Sap applied for a building permit and then issued the eviction notices Jan. 14, giving tenants 60 days to evacuate.

We tried to reach Sap for comment. We left messages with his lawyer, Denise Ledbetter, and left a note at Sap's 580 De Haro St. office. Ledbetter never called back, but we did hear from Jim Grayville, who said that he was a "representative of the owner" and that he was responding to our note to Sap. Grayville, whose name appears on an electrical permit for the house, would not comment except to say that Sap had fixed the broken back door but that "they keep knocking it off." He said that the person who would be most appropriate for us to talk to wasn't available before we went to press, but wouldn't tell us who that person is, and said that he was "not certain" whether Sap himself knew we were seeking his comment.

We had hoped to ask Sap about the part of the story that tenants say is most deeply ironic. "They say this flat [is] illegal - yet they're taking our rent," said one resident, who asked not to be named. "You can't tell people who have been paying [the] mortgage for 20 years that you have to get out in 60 days. [But] Ugo Sap has a team of attorneys working for him. How can we fight back?"

The residents have found two attorneys willing to take the case pro bono. They've filed an appeal of the landlord's building permit and are hoping to win more time for the tenants to look for housing and compensation if the tenants have to move.

"There are two issues," attorney Karen Hull explained. "Is this the right way to be tossing people out on the street? And is there something that the landlord can do to make this legal?"

Sap is evicting under two sections of the local rent ordinance, including one that allows an eviction if the plan is to "demolish or to otherwise permanently remove the rental unit from housing use."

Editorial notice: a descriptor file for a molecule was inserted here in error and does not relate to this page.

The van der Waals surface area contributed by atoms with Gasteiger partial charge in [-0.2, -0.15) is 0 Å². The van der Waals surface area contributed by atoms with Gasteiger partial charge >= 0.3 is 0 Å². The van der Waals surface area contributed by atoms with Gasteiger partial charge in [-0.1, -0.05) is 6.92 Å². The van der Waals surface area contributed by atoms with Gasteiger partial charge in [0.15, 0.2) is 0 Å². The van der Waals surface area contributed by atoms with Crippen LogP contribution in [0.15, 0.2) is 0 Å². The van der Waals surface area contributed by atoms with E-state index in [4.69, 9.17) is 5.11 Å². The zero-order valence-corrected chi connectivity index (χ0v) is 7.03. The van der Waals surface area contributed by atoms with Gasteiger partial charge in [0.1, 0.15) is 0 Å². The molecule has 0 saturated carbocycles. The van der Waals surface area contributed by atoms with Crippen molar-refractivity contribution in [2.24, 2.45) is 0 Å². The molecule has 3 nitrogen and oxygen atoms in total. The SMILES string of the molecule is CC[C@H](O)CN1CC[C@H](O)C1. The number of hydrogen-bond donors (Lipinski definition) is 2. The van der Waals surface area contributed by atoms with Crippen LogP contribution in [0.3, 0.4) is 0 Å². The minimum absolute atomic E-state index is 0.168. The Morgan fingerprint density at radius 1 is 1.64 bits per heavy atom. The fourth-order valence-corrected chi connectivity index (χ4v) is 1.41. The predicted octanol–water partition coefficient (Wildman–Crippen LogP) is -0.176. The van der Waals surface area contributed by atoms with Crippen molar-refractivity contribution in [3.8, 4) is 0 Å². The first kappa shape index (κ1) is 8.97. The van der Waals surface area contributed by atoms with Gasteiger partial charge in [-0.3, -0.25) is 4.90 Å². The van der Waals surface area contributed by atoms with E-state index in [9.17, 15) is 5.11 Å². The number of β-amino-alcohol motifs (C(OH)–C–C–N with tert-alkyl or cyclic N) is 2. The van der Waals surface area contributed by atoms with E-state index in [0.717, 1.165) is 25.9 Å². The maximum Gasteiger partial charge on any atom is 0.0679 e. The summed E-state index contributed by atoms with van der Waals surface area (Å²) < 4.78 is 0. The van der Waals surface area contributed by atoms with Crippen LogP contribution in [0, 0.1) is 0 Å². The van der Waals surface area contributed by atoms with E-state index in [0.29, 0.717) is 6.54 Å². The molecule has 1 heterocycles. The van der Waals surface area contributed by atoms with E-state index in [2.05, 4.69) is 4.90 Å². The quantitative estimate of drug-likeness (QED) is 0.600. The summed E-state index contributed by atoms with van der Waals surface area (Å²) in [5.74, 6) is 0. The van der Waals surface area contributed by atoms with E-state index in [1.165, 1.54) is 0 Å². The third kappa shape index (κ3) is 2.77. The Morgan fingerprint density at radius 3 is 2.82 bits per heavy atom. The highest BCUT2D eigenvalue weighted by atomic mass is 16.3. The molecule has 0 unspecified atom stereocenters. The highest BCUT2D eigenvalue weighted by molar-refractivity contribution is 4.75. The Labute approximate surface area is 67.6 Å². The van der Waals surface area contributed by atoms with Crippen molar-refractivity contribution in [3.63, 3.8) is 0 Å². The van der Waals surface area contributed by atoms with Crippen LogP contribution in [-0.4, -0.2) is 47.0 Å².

Hull questioned Sap's plans. "He's going to sell them or rent them," she insisted. "It's our take that this is not the proper use of the ordinance - that what he's really doing is trying to flip the building for a profit." Indeed, an architect's drawing of the place, given to tenants as part of the eviction notice, indicates plans to renovate the place for continued residential use, but Grayville specifically refused to answer our questions about this.

Plus, Hull said the "illegal use" law is usually used to break up crack houses or bordellos. "This is a particularly unfair way to evict people," Hull said. "It doesn't contemplate that both the tenant and the landlord know it's illegal."

Still, because of the DBI violation notice, the tenants may have a tough time keeping their home. City building inspector Ron Dicks, who hasn't seen the Dolores Street house, told us that it's not rare to find tenants being forced out of homes because of dangerous situations apparently created by landlords - but that once an inspector knows about a problem, the inspector is responsible for it. "This is the dilemma we're faced with all the time. But as an inspector, once you're cognizant of that stuff, the bottom line is you," he said. And for landlords, making the conversion legal can be costly - although it is indeed possible.

Tenant advocates told us there are possibly thousands of illegal homes across the city. Some are apartments used as boardinghouses; others are "in-law" apartments converted from garages and other small spaces (which Sup. Aaron Peskin has tried to legalize).

"There are tons of illegal units," said Mariana Viturro of the St. Peter's Housing Committee, which mainly counsels Latino tenants in the Mission District. "Most of the time we discourage anyone [living in them] from calling [DBI] when they have repair issues, because by trying to punish the landlord, they punish the tenants. The tenants feel it the most because they get evicted."

If they end up losing their homes, the Dolores Street tenants face the Bay Area's tough housing market, which could become even harsher for very-low-income folks in the next year. Tucked inside the Bush administration's new budget proposal: $3.9 billion in cuts to the Housing and Urban Development Department, including the elimination of the Community Development Block Grant program, which is a major source of affordable-housing funding. San Francisco received $24.5 million from the program during the current fiscal year.

So where will these tenants go? Given the options, Viturro said, "they'll probably end up in another boardinghouse."